dozen

It’s gotten the point that it doesn’t feel like yesterday.

I was in Petersburg with Simone Tiffany Crystal — my 1989 Toyota Camry — James Cecil Wheatley — my two-year-old plant — my futon from middle school, which served as a couch, LSW2 — my laptop from Christmas 2001 — and the bed I bought when I moved into the Delta Nu Chapter house in 2004.

I had no idea what to expect. At the time, I knew I was covering Dinwiddie County, Virginia State University and Richard Bland College. I had done no research into Dinwiddie. I blindly walked into a contentious Board of Supervisors meeting. A kid horrifically burned himself when he inadvertently poured gasoline on a fire. I lived in a city that, while I was there, was the “most dangerous” city in the state per capita, but never made the official list because its population was under 100,000.

I loved every second of it.

Until I increasingly disagreed with the new managing editor and became the managing editor of the paper down the road.

I had no idea what to expect. I had to hire a new sports editor, the publisher fired a reporter, I had to fire a reporter and we fought tooth and nail to restore the reputation of a publication that often was seen as a laughingstock.

I loved every second of it.

Until I felt like it was time for me to move on and a storm nearly destroyed the building and I stayed on because I didn’t want to leave them in the middle of a disaster and then headed to a copy editing position along North Carolina’s Crystal Coast.

I had no idea what to expect. I was hours away from everyone I knew and loved, made a nearly blind decision as far as housing, tried to balance a long-distance relationship and saw the writing on the wall when the company was bought out.

I did not enjoy that experience overall.

I then briefly returned to the paper I left before winding up here.

I won’t belabor modern history.

But this in less than two weeks, I’m moving away from the Richmond area, most likely for good.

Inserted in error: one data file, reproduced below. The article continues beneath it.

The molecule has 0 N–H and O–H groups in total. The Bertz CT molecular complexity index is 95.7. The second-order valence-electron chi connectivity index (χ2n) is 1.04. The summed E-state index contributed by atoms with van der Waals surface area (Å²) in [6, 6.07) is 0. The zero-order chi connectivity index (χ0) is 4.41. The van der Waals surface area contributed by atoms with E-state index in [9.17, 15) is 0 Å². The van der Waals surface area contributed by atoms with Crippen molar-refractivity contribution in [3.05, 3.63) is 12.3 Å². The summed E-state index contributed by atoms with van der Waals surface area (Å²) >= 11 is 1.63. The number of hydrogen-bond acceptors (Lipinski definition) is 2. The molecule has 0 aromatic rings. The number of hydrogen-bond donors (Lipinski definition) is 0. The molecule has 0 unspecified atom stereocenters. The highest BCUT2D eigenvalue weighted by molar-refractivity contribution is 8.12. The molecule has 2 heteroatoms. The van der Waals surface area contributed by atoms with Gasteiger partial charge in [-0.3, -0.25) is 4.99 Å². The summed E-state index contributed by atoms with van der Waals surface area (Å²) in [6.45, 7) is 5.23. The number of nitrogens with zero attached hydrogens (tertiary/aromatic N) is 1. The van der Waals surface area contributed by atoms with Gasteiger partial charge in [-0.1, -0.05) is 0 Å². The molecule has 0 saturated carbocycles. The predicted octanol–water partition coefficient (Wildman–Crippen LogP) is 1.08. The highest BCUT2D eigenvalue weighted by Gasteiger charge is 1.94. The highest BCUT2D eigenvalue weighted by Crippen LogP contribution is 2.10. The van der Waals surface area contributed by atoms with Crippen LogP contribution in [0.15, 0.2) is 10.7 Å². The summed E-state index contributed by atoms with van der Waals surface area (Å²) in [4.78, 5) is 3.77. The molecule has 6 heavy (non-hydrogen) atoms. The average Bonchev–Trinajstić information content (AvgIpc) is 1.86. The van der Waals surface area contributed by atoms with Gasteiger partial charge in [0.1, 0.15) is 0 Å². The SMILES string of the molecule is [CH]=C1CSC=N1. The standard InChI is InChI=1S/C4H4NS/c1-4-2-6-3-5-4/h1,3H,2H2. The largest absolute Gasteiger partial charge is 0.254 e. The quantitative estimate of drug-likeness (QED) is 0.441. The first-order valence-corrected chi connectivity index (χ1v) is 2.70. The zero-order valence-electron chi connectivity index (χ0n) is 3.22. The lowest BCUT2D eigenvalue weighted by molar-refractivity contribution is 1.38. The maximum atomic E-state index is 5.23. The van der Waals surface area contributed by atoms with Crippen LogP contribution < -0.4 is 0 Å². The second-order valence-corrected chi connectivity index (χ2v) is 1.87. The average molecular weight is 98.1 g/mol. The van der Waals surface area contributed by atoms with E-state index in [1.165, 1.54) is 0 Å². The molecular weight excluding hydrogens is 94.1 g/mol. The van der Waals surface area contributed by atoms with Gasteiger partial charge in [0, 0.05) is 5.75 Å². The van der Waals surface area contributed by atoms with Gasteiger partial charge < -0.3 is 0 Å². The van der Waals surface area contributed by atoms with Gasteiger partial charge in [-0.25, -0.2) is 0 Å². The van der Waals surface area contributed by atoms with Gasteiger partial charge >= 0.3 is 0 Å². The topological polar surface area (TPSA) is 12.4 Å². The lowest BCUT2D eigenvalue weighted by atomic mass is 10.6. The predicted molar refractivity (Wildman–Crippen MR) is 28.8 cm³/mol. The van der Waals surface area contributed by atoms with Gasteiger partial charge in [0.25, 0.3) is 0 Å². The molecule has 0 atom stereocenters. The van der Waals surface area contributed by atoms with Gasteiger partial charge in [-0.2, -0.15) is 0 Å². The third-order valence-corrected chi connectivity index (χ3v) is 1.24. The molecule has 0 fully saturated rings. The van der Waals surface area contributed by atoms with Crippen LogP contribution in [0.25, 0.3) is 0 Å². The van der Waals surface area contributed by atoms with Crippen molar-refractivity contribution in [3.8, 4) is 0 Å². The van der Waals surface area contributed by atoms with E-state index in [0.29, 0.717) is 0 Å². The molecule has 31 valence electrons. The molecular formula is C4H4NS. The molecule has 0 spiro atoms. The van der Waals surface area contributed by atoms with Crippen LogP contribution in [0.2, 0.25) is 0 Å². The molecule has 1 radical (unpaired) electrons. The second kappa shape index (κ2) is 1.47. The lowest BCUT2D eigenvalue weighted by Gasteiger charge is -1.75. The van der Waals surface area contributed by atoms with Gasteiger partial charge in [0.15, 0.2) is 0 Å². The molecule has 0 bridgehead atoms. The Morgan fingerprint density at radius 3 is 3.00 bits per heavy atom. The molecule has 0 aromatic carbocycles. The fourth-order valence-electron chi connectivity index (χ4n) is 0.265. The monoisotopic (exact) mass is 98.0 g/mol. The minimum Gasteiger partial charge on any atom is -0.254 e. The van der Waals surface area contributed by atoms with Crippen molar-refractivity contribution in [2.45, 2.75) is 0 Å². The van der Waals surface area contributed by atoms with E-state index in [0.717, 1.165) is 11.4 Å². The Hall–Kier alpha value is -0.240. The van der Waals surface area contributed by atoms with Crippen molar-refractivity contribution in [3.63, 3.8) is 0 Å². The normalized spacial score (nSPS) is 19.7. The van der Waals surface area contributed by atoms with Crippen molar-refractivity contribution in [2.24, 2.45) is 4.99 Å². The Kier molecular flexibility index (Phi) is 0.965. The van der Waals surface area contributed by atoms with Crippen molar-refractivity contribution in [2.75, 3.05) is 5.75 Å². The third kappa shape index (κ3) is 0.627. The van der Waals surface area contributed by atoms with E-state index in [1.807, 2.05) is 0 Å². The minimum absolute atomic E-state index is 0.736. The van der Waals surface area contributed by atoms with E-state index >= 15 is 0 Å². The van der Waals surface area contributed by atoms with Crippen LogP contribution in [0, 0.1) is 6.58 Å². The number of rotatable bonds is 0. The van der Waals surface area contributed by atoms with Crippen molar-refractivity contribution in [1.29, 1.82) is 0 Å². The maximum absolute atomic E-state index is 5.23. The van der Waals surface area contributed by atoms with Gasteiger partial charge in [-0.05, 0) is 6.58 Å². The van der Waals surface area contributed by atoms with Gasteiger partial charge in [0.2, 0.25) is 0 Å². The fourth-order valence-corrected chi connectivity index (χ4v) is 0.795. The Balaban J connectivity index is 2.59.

That means that I’m also leaving where I began my journalism career, the Tri-Cities, most likely for good. I’m running out of reasons to go down there. Here’s what I said about that yesterday:

This pains me infinitely more than leaving Richmond. I learned how much I didn’t know during my time south of the James, and I had my biggest triumphs and failures there.

I love the Tri-Cities because it is a beautiful mess and because there are so many people working hard to remove “mess” from that phrase. It does not deserve the bad rep it sometimes gets. It’s a victim of so many things, including the state’s city-county divide, its own leaders at times and the changing face of commerce and industry in America.

Sure, I may rag on it and the contretemps of its governments, but you don’t get to unless you’ve lived there and worked there and rooted for it on its worst days. As recently as last month, I’ve driven to downtown Hopewell and made some of the rounds I made when I was an editor there.

I’ve half-seriously said I want to retire on some acres in Dinwiddie. Although I want my wife to go home to New York at some point, I hope at least a vacation place in that area is in the cards.

Here’s to a dozen years in journalism. And here’s to years to come.

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